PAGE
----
Backus v. U3 Advisors, Inc. et al
MEMORANDUM OPINION AND ORDER re: 19 MOTION to Dismiss Amended Complaint filed by U3 Ventures, LLC, U3 Advisors, Inc., Thomas Lussenhop, Omar Blaik. For the reasons stated above, Defendants' motion to dismiss is GRANTED in pa rt and DENIED in part. In this circuit, "[i]t is the usual practice upon granting a motion to dismiss to allow leave to replead." Cortec Indus., Inc. v. Sum Holding L.P., 949 F.2d 42, 48 (2d Cir. 1991); see also Fed. R. Civ. P. 15(a)(2) ("The court should freely give leave [to amend] when justice so requires."). Accordingly, the Court grants Plaintiff leave to amend the complaint to address the deficiencies identified in this opinionexcept as to Counts One, Four and Se ven, which are being dismissed with prejudice. With respect to those claims, the Court has evaluated whether amendment to cure the deficiencies identified in this opinion would be futile, and determined that it would be. See, e.g., Ellis v. Chao, 336 F.3d 114, 127 (2d Cir. 2003) ("[I]t is well established that leave to amend a complaint need not be granted when amendment would be futile."). Any amended complaint must be filed no later than 30 days from the date of this order. D efendants are directed to submit a supplemental brief of no more than ten pages on the issue of whether Count Six can proceed as a direct claim, or must instead be brought as a derivative claim. This supplemental brief is due no later than 21 day s after (i) service of an amended complaint or (ii) expiration of the 30 day period in which Plaintiff may file an amended complaint, whichever is earlier. Plaintiff may file a responsive brief of no more than ten pages, within two weeks of servic e of Defendants' brief. Defendants' reply, if any, is due one week from the date of service of Plaintiff's opposition, and is to be no more than five pages in length. The Clerk of Court is directed to terminate the motion pending at Dkt. No. 19. SO ORDERED. (Signed by Judge Gregory H. Woods on 8/18/2017) (anc) Modified on 8/18/2017 (anc).
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DOC #: _________________
UNITED STATES DISTRICT COURT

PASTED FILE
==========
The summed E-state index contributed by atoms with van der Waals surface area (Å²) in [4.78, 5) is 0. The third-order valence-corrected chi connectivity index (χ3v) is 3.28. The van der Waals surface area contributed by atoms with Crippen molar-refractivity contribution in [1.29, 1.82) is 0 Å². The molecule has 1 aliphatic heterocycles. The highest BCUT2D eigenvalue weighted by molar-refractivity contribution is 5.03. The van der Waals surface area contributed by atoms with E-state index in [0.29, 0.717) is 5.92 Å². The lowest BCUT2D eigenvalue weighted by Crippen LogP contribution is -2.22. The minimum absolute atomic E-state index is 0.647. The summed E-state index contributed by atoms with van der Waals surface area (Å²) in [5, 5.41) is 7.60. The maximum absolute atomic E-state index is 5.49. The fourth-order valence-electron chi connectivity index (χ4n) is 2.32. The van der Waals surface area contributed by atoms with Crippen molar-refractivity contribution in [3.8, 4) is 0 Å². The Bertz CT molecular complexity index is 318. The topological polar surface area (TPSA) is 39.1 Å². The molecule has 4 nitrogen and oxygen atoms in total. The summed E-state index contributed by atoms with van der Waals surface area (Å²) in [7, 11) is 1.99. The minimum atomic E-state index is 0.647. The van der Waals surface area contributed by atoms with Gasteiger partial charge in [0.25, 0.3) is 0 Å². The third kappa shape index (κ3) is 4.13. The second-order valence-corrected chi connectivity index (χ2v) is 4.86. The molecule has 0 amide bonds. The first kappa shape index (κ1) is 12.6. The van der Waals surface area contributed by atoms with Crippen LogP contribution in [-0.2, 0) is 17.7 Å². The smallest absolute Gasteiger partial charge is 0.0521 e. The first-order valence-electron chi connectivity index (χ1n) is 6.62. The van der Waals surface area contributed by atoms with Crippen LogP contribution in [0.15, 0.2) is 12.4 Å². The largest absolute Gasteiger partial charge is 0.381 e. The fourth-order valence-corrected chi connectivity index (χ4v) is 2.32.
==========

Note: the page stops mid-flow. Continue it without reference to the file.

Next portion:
DATE FILED: 8/18/17
SOUTHERN DISTRICT OF NEW YORK
U3 ADVISORS, INC., et al.,
GREGORY H. WOODS, United States District Judge:
In 2014, Plaintiff Karen Backus, a longtime consultant to universities and nonprofits, joined
with Defendants Thomas Lussenhop and Omar Blaik to start a new company, Defendant U3
Advisors, Inc., which was to provide real estate and project management advisory services to
institutional clients. In this lawsuit, Plaintiff brings a number of claims directly and derivatively
against Blaik, Lussenhop and U3 Ventures, LLC, a separate company of which Blaik and Lussenhop
are the sole members. Plaintiff alleges principally that Blaik, Lussenhop and U3 Advisors breached
an agreement to repurchase her shares in the company, and that Blaik, Lussenhop and U3 Ventures
unlawfully diverted resources from U3 Advisors to U3 Ventures.
Because the unambiguous terms of the stockholder agreement on which Plaintiff sues do
not require repurchase of her shares, her claims seeking repurchase are dismissed. Plaintiff has not
sufficiently pleaded her fraudulent inducement, conversion or waste claims, and has not complied
with the procedure for bringing her derivative claim against Blaik and Lussenhop, which alleges that
they breached a contractual obligation to devote all of their time to U3 Advisors. U3 Ventures must
also be dismissed from this case for lack of personal jurisdiction. The Court finds, however, that
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Plaintiff has stated a claim for breach of fiduciary duty against Blaik and Lussenhop, although
supplemental briefing will be ordered as to whether this claim may be brought directly, as opposed
to derivatively. Accordingly, Defendants’ motion to dismiss is GRANTED in part and DENIED in